Our response: In light of the reviewer’s previously-expressed concern regarding limited number of sequences, we had added six new sequences (from C. lupus, S. scrofa, E. coli, M. jannaschi, T. thermophilus and P. furiosus) to the alignment in Fig. 1, which now had a total of 15 sequences. The number was low as we had restricted the new additions to only those proteins whose structure was known (as clearly stated in our previous response). Availability of structural information was crucial as we wanted to base our identification of loop 8/9 in the context of the position it occupies in the structure. There are several putative Sec61alpha orthologues in various sequence databases; however, many of these have been identified only on the basis of sequence homology alone and the corresponding genes may not be functional. In fact several hits that are obtained after BLAST searches with the Giardia protein are actually termed as ‘uncharacterized protein’ (7 of the 26 sequences in the reviewer’s dataset fall in this category). We did not want such sequences in our training dataset. Also, even though high-throughput data in the Giardia genome database documents change in the expression pattern of the corresponding gene, we ensured that this is not a pseudogene by carrying out RT-PCR analysis in our laboratory and also subjected the homology modeled structure to MD simulations to ensure that it is a functional orthologue. Furthermore, we had clearly mentioned that if previously published sequence alignments are taken into consideration then the total number of sequences goes up to 20. In fact this number is also mentioned by the reviewer himself at the beginning of his latest review. Thus our ‘claim’ was based on comparing the Giardia sequence to 19 other sequences which have been previously cited in literature. Also one needs to keep in mind the size limit of the manuscript.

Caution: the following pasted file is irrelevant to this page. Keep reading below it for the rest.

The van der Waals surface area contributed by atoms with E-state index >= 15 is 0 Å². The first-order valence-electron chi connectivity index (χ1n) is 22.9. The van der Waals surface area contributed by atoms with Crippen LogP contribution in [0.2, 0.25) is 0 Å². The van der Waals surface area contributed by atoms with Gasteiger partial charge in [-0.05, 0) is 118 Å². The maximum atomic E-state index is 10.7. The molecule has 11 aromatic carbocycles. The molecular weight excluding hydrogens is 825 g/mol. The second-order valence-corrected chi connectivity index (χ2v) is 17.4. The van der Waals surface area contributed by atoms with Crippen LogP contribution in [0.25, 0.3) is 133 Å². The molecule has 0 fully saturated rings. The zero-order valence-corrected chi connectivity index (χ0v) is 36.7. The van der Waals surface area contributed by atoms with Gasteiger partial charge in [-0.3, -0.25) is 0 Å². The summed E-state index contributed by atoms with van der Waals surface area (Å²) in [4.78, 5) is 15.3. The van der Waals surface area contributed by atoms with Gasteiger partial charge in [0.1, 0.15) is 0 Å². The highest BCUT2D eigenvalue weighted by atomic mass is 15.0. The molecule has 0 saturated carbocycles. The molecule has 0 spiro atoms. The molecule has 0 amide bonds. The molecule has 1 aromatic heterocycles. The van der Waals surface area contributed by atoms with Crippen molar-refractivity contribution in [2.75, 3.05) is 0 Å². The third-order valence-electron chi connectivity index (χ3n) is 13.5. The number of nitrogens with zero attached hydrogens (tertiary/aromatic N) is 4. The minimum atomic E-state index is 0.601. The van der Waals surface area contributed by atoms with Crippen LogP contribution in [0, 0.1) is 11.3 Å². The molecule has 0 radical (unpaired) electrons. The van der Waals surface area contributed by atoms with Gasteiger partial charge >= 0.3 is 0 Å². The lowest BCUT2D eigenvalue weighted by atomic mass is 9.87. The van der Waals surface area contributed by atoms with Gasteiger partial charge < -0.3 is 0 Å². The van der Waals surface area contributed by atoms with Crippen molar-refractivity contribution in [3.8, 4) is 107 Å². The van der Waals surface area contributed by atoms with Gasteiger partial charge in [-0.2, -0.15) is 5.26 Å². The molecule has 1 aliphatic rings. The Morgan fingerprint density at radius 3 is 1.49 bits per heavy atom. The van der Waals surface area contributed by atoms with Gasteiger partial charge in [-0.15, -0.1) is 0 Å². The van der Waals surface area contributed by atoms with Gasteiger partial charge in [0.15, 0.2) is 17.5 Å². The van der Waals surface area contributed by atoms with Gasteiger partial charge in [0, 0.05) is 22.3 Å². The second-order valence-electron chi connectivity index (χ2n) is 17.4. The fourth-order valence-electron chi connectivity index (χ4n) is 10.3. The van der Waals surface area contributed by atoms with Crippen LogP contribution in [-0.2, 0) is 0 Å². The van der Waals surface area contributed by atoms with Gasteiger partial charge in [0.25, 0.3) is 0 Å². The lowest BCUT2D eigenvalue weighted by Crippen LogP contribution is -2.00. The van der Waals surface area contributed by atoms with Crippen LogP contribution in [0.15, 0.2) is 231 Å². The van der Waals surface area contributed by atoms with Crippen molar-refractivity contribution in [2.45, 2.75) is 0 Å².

With respect to claiming that Giardia is the only organism in which the R is functionally substituted by a K, it may be noted that the primary point of the manuscript is to draw the readers’ attention to the fact that the R residue of loop 8/9 is not invariant, which is contrary to the previously established idea (this is clearly stated in the conclusion section). Since considerable research efforts have already been directed towards understanding the structure and function of this protein, it is imperative to make the research community aware that the R residue is not invariant. The presence of other orthologues in which no R residue is present in loop 8/9 lends support to our argument. In fact the sequence logo for all the sequences obtained after six iterations of jackhmmr with GlSec61α sequence as query, shows that in less than 50 % cases, the position may also be occupied by K, Q or M. But again many of these sequences belong to uncharacterized proteins and it will not be worthwhile to determine whether an R is present in the close vicinity of this K/Q/M. Thus the overall conclusion remains that GlSec61α belongs to a group of a small number of sequences that do not contain any R in loop 8/9. In fact only 5 of the 26 sequences sent by the reviewer satisfy this condition. So the fact remains that sequences without R in loop 8/9 constitute a minority; however, for the purpose of this manuscript, we do not feel that there is any need to document all of them.